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Is there a single function (or language construct) I can use to evaluate only the following values to true (and any other values to false)?

var trueValues = [
    true,               // boolean literal
    "true",             // string literal
    "\t tRUe ",         // case-insensitive string literal with leading/trailing whitespace
    1,                  // number literal
    1.00,               // number literal
    "1",                // string literal of number literal
    "1.0",              // string literal of number literal
    "1.00000000"        // string literal of number literal
];
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1  
!!~trueValues.indexOf(something). (You did specify "only the following values".) –  Charmander Jul 10 '12 at 17:41
    
Potential Duplicate: stackoverflow.com/questions/263965/… –  srini.venigalla Jul 10 '12 at 17:41
    
all of the values you gave would evaluate to true when cast to a boolean anyways. what are you trying to accomplish? –  jbabey Jul 10 '12 at 17:42
    
Sounds a bit icky. You want \t tRUe to be true, but \t tRe to be false. Perhaps you should rethink your needs. –  pimvdb Jul 10 '12 at 17:47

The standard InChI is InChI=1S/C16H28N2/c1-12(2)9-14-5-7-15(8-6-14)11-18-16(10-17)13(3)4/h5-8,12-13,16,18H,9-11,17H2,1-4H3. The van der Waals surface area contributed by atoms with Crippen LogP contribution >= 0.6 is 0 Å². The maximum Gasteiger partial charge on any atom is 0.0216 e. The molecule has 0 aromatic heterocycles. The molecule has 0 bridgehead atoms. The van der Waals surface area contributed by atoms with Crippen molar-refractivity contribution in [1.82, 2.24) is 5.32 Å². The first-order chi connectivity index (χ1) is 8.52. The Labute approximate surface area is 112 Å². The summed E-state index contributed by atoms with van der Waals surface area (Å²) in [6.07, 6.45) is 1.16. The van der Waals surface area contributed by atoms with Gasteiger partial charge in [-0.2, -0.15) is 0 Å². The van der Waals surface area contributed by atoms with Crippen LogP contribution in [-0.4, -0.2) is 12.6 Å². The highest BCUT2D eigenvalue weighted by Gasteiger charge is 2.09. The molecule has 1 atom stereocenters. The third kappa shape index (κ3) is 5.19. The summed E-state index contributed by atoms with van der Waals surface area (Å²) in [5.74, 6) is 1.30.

Anybody knows , how to distinguish 1.00 from 1? –  Engineer Jul 10 '12 at 17:49

2 Answers 2

Assuming you mean those as examples and you really mean:

  1. Interpreted as a string, contains only the case-insensitive word "true" with optional surrounding whitespace.
  2. Interpreted as a number, evaluates to exactly 1.

The following two conditions will filter out all exceptional values.

/^\s*true\s*$/i.test(value) || Number(value) == 1
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The following will trim any whitespace, change it to lowercase, and compare it to the string literal true. The other case that will return a true value is a number that returns 1 when passed to parseInt()

if(!String.prototype.trim) {
  bool = (val.replace(/^\s\s*/, '').replace(/\s\s*$/, '').toLowerCase() === "true" || Number(val) === 1)
} else {
  bool = (val.trim().toLowerCase() === "true" || Number(val) === 1)
}
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What about 1.0001? –  Brian Nickel Jul 10 '12 at 17:49
    
Good point, updated to look more like your solution except with a fallback to .trim()... debatable which is better but I'm liking yours for its simplicity and readability. –  Cecchi Jul 10 '12 at 17:52

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